associates that can appear in each position. He establishes
that, in Icelandic Transitive Expletive Constructions,
partitive and universally quantified expressions only
appear in the intermediate position, identified as the
specifier of the Tense Phrase (SpecTP), whereas non-
quantificational bare indefinites obligatorily occupy the
postverbal position. Indefinites, such as "some cat" in
(3), can appear in either position, despite displaying
"Diesing effects": when in the intermediate position, they
receive a presupposition reading. Vangsnes goes on to
account for the facts by capitalising on (a) de Hoop's
(1996) notion of strong and weak Case: Tense can license
strong Case, hence taking quantified expressions in its
specifier; (b) a distinction between "lexical" and
"agreement" features, as well as the need for functional
categories to be identified: this is why the expletive
'��a��', conceived as deictic, appears in the specifier of
the highest Agreement Projection (AgrP).

Holmberg and Nikanne explore subjecthood in Finnish, a
language that can front subjects as well as objects.
Moreover, Finnish permits expletives as well as Transitive
Expletive Constructions. What Holmberg and Nikanne argue
for is that in Finnish the presupposed argument, the topic
(which is marked with a [-focus] feature), must be
externalised and move to the specifier of a Finiteness
Phrase (SpecFP), no matter whether it is a subject or an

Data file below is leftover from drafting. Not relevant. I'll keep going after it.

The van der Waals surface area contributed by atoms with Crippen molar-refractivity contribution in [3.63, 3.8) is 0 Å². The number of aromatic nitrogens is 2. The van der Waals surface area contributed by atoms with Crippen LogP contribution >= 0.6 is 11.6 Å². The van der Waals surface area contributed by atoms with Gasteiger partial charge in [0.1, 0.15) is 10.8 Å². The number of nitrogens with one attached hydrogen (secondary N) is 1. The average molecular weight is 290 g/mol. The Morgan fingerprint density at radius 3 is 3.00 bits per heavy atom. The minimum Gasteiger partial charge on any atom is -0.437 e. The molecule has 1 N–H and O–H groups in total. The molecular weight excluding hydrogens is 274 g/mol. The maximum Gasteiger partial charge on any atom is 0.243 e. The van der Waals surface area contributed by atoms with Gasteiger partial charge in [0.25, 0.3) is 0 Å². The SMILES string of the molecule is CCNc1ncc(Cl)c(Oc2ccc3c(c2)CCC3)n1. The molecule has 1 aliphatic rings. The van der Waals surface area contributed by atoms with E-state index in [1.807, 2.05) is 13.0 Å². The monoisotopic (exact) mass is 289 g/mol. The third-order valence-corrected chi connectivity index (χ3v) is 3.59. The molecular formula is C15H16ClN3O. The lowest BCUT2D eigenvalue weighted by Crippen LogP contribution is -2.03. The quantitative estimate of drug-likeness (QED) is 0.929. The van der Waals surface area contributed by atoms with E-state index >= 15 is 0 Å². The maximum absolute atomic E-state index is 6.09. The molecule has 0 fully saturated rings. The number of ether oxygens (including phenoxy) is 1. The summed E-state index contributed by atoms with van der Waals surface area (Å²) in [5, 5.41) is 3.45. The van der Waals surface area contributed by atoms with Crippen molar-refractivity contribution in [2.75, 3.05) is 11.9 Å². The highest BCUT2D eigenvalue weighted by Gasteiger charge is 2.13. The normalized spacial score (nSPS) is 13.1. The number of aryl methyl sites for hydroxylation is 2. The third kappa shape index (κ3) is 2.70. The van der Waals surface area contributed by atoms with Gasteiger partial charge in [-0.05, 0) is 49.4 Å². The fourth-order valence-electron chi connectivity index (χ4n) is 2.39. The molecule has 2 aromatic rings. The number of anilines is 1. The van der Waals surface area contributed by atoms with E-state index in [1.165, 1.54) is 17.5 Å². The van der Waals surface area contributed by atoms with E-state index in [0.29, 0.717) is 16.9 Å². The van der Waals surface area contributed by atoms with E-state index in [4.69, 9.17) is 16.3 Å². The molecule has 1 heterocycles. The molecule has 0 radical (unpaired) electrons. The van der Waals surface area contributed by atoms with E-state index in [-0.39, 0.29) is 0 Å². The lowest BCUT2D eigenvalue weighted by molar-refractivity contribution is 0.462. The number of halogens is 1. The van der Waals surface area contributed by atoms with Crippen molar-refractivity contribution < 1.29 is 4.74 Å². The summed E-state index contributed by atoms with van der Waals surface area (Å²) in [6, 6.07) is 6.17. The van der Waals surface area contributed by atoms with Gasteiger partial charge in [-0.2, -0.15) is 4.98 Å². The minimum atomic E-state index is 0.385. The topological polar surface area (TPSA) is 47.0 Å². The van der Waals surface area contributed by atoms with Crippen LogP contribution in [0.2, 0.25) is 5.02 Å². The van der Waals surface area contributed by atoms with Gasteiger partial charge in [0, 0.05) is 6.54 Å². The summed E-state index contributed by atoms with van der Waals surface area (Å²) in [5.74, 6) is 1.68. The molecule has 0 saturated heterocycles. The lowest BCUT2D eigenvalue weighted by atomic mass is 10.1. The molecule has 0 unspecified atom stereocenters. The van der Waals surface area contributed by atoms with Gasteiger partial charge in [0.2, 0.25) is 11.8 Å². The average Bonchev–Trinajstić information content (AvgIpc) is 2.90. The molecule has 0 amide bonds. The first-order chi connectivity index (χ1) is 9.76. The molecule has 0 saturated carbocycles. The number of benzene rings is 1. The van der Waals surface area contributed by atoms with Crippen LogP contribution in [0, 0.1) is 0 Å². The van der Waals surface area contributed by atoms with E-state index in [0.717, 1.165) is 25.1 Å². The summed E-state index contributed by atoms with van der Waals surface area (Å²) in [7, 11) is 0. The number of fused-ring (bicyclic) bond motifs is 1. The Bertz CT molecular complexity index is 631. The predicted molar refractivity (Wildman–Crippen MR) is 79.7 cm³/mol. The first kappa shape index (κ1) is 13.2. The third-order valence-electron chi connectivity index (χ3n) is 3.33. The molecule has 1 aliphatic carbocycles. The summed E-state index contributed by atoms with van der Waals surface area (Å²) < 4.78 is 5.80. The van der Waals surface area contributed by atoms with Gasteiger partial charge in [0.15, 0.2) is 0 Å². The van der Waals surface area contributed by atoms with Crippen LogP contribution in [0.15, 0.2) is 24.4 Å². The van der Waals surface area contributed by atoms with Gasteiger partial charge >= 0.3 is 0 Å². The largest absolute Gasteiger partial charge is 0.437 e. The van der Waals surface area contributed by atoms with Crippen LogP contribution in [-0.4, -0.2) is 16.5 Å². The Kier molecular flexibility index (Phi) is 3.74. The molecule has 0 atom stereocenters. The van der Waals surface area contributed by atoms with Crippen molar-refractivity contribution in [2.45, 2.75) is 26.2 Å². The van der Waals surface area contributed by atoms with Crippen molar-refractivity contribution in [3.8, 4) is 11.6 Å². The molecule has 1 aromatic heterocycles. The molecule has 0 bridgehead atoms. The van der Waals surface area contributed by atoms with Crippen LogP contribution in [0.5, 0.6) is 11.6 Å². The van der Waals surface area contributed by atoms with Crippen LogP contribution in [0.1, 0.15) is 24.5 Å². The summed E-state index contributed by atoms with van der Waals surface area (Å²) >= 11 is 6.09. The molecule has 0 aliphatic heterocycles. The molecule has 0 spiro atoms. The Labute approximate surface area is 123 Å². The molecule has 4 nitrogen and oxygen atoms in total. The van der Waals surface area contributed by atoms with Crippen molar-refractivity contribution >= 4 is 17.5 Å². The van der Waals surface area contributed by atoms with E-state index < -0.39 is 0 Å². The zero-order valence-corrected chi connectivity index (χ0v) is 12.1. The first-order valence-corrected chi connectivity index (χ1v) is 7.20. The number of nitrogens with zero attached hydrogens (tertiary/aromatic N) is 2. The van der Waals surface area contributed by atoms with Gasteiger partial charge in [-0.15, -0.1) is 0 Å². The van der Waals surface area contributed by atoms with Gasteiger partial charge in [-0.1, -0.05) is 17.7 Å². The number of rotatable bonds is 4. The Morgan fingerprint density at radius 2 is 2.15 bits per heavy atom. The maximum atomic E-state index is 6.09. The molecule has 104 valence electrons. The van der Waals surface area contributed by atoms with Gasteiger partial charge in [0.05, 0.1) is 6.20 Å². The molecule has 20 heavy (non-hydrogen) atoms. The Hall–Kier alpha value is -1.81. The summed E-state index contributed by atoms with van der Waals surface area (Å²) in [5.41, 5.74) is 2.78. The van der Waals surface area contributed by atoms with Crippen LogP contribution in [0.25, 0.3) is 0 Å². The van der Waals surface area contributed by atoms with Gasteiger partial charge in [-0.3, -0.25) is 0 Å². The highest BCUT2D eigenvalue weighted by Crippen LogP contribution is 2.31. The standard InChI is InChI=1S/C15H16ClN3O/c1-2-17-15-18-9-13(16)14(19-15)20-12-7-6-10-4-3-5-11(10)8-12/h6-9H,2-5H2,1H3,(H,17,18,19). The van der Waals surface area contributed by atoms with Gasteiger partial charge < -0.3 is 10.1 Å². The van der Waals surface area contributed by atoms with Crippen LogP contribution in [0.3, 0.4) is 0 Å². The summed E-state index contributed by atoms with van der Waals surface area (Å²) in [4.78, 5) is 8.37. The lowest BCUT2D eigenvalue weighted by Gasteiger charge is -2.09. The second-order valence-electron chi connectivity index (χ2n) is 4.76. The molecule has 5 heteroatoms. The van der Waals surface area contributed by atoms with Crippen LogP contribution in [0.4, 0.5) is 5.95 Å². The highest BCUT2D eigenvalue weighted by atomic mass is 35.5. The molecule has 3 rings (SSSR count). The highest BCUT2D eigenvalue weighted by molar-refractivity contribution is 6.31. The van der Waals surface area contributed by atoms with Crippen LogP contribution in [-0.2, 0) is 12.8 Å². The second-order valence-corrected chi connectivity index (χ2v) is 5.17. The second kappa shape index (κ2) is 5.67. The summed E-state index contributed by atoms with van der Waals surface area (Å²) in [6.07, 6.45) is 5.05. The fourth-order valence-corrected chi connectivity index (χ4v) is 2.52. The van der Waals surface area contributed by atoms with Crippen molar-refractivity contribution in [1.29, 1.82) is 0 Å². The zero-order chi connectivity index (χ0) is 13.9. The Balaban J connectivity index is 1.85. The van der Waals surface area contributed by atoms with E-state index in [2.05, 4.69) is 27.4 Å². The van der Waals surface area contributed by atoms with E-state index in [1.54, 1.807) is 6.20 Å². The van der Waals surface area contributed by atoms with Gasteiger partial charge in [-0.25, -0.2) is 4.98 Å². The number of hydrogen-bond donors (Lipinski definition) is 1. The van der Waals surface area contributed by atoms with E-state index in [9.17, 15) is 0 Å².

object. Finiteness is taken to subsume the category
Agreement and differences between fronted subjects and
fronted objects are claimed to boil down to the fact that
Agreement is inherently nominative. Finally, the chapter
shows that the Finnish expletive subject 'sita' also
occupies the SpecFP position.

In a similar vein, E. Kiss draws on evidence primarily from
Hungarian to reformulate EPP along the following
principles (her (30), (31) and (40)):

(4) Statements express predication, or quantification, or both.
(5) A sentence expressing predication must contain a topic.
(6) Of the arguments of a predicate, one must be marked
as a subject.

Fronted arguments occupy the specifier of a Topic Phrase
(SpecTopP). English observes (6) in the form of the subject
moving to SpecTP, which then moves to SpecTopP abiding by
(5), whereas Hungarian does so by marking an argument as
subject in the lexicon. Because SpecTP is irrelevant in
Hungarian, the language lacks grammatical function changing
operations, such as passivisation, 'tough'-movement,
syntactic secondary predication and syntactic middles.

Roberts and Roussou propose a unification of the EPP with
the typically Germanic Verb-Second (V2) property. In their
chapter they advance a proposal whereby Complementiser and
Tense constitute a dependency from which the time of the
event the clause denotes is defined. In this dependency,
functional heads must be identified (by phonological
material, whether a phrase or a head). Roughly, if this
head is Tense, then we derive a condition such as the EPP
in both null and non-null subject languages; if this head
is C, then V2 is also derived. As far as V2 is concerned,
Roberts and Roussou argue against the relevance of topic
features being checked at C and propose that, while the
verb is in C to identify the C-T dependency, a full phrase
is also needed in V2 environments in order to type the
clause as a declarative, in the absence of any "rich"
content of C.